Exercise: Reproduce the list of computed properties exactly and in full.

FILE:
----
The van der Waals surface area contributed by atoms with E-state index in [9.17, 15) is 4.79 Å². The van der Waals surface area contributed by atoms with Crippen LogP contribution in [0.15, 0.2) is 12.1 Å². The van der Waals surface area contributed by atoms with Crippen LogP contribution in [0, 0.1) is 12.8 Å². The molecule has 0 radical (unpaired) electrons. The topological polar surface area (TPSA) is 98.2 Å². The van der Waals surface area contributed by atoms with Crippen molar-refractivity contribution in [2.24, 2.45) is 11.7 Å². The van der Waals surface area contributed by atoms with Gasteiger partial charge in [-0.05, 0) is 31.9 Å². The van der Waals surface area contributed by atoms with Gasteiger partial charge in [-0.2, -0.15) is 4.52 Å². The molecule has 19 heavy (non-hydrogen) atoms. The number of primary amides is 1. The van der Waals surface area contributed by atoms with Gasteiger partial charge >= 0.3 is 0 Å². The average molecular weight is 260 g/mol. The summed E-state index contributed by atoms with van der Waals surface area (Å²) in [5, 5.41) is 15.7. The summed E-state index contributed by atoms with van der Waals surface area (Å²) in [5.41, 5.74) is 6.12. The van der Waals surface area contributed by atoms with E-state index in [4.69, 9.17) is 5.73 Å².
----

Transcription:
The van der Waals surface area contributed by atoms with E-state index in [9.17, 15) is 4.79 Å². The van der Waals surface area contributed by atoms with Crippen LogP contribution in [0.15, 0.2) is 12.1 Å². The van der Waals surface area contributed by atoms with Crippen LogP contribution in [0, 0.1) is 12.8 Å². The molecule has 0 radical (unpaired) electrons. The topological polar surface area (TPSA) is 98.2 Å². The van der Waals surface area contributed by atoms with Crippen molar-refractivity contribution in [2.24, 2.45) is 11.7 Å². The van der Waals surface area contributed by atoms with Gasteiger partial charge in [-0.05, 0) is 31.9 Å². The van der Waals surface area contributed by atoms with Gasteiger partial charge in [-0.2, -0.15) is 4.52 Å². The molecule has 19 heavy (non-hydrogen) atoms. The number of primary amides is 1. The van der Waals surface area contributed by atoms with Gasteiger partial charge >= 0.3 is 0 Å². The average molecular weight is 260 g/mol. The summed E-state index contributed by atoms with van der Waals surface area (Å²) in [5, 5.41) is 15.7. The summed E-state index contributed by atoms with van der Waals surface area (Å²) in [5.41, 5.74) is 6.12. The van der Waals surface area contributed by atoms with E-state index in [4.69, 9.17) is 5.73 Å².